Creating Memorable Characters in Advertising
Character fluent devices support long-term brand building
From Churchill the bulldog to the Pillsbury Doughboy to Tony the Tiger, there are many classic characters that brands have leveraged over the years. However, over the last two decades, there has been a decline in the use of these distinctive assets in advertising.
According to Orlando Wood’s book Lemon, a character fluent device can be a human, animal or other personality created by a brand. For these fluent devices to help viewers quickly process that an ad is from a particular brand, they should be used across a campaign and integrated into other marketing efforts, like in-store promotions.
Mascots that Matter
Adland is filled with lovable characters who entertain audiences of all ages. Here are just a few of our favourites:
KFC’s Colonel Sanders was not only the founder of the fast-food chain but a welcome sight in the brand’s advertising for years, even after he sold the company in 1964. Following his death in 1980, the Colonel’s name and image would remain as symbols of the “Finger Lickin’ Good” chicken. From the sharp uniform to the white goatee and glasses, there are many unique features that make the Colonel a memorable mascot.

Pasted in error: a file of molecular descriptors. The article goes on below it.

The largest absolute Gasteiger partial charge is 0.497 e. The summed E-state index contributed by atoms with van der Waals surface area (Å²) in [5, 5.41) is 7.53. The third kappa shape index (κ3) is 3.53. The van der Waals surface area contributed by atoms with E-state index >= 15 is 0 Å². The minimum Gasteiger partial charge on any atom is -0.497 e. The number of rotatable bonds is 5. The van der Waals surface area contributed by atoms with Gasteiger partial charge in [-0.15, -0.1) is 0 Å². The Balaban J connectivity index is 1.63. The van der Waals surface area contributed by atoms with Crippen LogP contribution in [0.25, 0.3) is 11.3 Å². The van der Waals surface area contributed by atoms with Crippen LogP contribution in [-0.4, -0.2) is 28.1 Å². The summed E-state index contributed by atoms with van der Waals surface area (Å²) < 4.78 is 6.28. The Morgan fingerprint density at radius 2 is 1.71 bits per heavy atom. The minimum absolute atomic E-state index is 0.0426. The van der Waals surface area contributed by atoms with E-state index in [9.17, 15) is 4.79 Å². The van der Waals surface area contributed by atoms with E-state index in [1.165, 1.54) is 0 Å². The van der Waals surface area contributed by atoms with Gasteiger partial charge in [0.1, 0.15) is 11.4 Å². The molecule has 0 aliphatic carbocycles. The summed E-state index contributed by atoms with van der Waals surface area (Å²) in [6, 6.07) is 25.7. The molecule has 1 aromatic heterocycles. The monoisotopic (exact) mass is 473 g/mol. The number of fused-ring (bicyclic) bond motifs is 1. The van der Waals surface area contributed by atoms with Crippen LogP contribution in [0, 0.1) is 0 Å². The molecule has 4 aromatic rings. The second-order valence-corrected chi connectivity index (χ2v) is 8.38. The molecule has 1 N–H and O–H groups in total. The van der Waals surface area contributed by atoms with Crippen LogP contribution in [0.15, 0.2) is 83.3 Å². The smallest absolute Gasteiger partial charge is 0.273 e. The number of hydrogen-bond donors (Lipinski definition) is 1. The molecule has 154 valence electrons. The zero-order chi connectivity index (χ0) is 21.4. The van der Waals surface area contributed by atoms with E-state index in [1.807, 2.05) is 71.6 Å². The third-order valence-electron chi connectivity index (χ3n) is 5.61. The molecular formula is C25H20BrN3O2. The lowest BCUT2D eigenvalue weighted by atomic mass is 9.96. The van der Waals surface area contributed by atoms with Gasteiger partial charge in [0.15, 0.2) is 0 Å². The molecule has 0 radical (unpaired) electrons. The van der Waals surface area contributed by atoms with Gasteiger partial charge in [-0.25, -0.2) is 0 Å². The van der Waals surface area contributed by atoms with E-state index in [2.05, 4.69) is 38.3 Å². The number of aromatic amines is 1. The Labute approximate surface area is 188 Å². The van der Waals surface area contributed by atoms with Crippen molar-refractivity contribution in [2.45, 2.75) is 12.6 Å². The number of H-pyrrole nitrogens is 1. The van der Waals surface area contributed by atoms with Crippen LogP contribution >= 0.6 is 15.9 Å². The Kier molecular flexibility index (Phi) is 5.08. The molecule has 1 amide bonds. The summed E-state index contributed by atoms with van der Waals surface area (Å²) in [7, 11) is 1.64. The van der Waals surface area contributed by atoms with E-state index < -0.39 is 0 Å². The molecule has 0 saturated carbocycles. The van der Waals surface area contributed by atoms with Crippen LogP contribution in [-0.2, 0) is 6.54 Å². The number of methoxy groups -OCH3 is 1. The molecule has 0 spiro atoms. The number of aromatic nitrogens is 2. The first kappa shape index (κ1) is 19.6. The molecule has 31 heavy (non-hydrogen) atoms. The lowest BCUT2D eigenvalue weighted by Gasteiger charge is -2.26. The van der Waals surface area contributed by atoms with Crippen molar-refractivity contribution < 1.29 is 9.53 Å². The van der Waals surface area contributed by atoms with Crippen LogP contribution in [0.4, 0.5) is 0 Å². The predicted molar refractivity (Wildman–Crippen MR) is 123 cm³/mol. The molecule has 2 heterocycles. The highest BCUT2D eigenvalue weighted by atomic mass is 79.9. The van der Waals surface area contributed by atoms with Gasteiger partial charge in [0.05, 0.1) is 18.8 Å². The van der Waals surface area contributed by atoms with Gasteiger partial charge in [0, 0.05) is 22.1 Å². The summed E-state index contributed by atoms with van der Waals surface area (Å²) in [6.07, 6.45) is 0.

In the last two decades, the Colonel has been reimagined in animated form and through celebrity portrayals. Everyone from Norm McDonald to Jason Alexander to Jim Gaffigan to Rob Lowe to Reba McEntire have stepped into the Colonel’s white suit. There’s even Colonel snowman, proving that the beloved businessman is still the heart and soul of the brand.
Reptiles may be small, but they can deliver big results as demonstrated by Geico’s Gecko, or Martin as he was dubbed by The Martin Agency. Gecko is a golden example of a brand character that’s used consistently and drives results – ads where he appears have an average Star Rating of 3.27. He first appeared in 1999 as a way of communicating how to pronounce the company’s name. Today, Gecko is a well-known fluent device who quickly signals to viewers that an ad is for Geico.
Kevin the Carrot
Yes, even a vegetable can be a fluent device if it has agency and an interesting story to tell! Aldi’s Kevin the Carrot has delighted viewers since being introduced in 2016 to help Aldi retain its core customer base over Christmas. The award-winning campaign is so successful that the retailer’s ads perform well even when Kevin appears but isn’t the main star. He has continued to support brand building, helping the grocer win new customers from the ‘big four’ and is also the perfect example of how a fluent device can evolve. The carrot’s narrative has grown to include a wife and three children, as well as vegetable villains and friends.
Aleksandr Orlov Meerkat